Feeding the Forgotten is one of the only game’s so far that has required me to properly consider ethics in game design. This was a game where I was constantly jumping back and forth over my own threshold of what I thought was appropriate. Especially because this is a product for consumers. My opinions that are presented in this game will ultimately be viewed and digested by these consumers. But not only that, the representation of everything within the game too. The representation of elements in the game are purely the only bridge of communication between what I was trying to get across. And the representation of which needed to be a good medium of my intention but also a fair and accurate representation.
In the IGDA code of ethics – Section 1 point number 7.
Strive to create content appropriate for our stated audience, and never misrepresent or hide content from committees assigned to review content for communication to the public, and specifically we will work strenuously to cooperate with and support local/regional ratings boards.
Never misrepresent content.
That’s exactly what I wanted to do (not misrepresent content). I’m representing artificial human construction’s that mimic real interpretations of the concept of people who don’t have a house to call their own. As well as constructing stories based on real life issues that contribute to putting these people in the positions they’re in. To me, this is a very delicate subject, because this is the representation of some peoples lives. People actually have to go through this. So in saying that: if these people and stories were misrepresented, not only would the original intent of this game be completely out the window, it could offend any of the audience who have any or more knowledge than I do on the subject matter. And as a game developer not only do I feel that it is my duty to represent content as accurately as possible.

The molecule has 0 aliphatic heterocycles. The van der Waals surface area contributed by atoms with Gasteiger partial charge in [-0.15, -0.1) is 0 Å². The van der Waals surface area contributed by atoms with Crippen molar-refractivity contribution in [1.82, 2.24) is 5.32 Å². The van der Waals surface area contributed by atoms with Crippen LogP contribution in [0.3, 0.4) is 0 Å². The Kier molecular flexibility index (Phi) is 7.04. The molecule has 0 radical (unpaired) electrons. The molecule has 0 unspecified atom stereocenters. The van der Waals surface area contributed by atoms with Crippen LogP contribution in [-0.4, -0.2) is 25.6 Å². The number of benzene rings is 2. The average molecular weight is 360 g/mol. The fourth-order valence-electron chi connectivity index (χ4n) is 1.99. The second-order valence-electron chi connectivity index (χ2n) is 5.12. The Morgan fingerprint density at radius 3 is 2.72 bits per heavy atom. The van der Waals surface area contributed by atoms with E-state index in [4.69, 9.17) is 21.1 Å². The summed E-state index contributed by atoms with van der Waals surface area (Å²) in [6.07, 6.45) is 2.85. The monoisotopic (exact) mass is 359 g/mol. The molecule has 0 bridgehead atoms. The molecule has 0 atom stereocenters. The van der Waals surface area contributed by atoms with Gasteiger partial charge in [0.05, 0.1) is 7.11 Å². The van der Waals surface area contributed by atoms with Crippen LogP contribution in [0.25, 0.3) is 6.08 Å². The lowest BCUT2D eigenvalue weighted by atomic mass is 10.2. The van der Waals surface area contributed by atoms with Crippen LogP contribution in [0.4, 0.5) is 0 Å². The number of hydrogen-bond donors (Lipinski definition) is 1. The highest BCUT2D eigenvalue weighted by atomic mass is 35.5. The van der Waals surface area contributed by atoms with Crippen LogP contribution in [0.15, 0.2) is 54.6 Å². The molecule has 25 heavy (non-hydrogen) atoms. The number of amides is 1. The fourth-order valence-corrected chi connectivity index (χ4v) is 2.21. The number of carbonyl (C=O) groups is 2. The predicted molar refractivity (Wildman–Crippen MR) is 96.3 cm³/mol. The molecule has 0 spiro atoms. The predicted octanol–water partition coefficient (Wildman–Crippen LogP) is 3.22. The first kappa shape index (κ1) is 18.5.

I Want To.
In order to do so I needed to research. And research was done, but the rest of this isn’t going to be about the research. One of the main thing’s that I wanted to get across was that these people aren’t in the situations they’re in because of drugs. Because there are many more reasons. But unfortunately I can only get across the 7 that I have within the game because of a little thing called ‘scope’ and deadlines. I just wanted to address some of the possible reasons as to why this occurs. And bring to attention that they are still people.
Magoo was one of the people I ended up running into regularly. Funnily enough, it was at the bridge.
As I’ve mentioned in a previous blog New Intelligence have asked us to make an app for them. Part of the process has been that they’ve provided us with the content and training required in order to understand what they do and what their content is. They ran us through the training course that they provide to their client base. The training course that they actually charge money to go participate in. They provided this training course to us free of charge.
Part of the agreement is that we are free to show our work but not give away the content for free. So in some further blogs that might explain bits and details of parts of the app we’re making, it will never ever be content heavy. Even though this isn’t in a contract (but I’d be happy for it to be) as a developer I wish to honor this agreement. It ties directly into ethical design, in the aspect that a company has devoted their time and their money into researching and creating a commercial product. Much like game development (in a later stage where I might be charging money for games or working on games what will have a commercial purpose), I’d like to respect step 3 of the IGDA Code of ethics and avoid giving away their course content for free.
Respect intellectual property rights.
Until next time –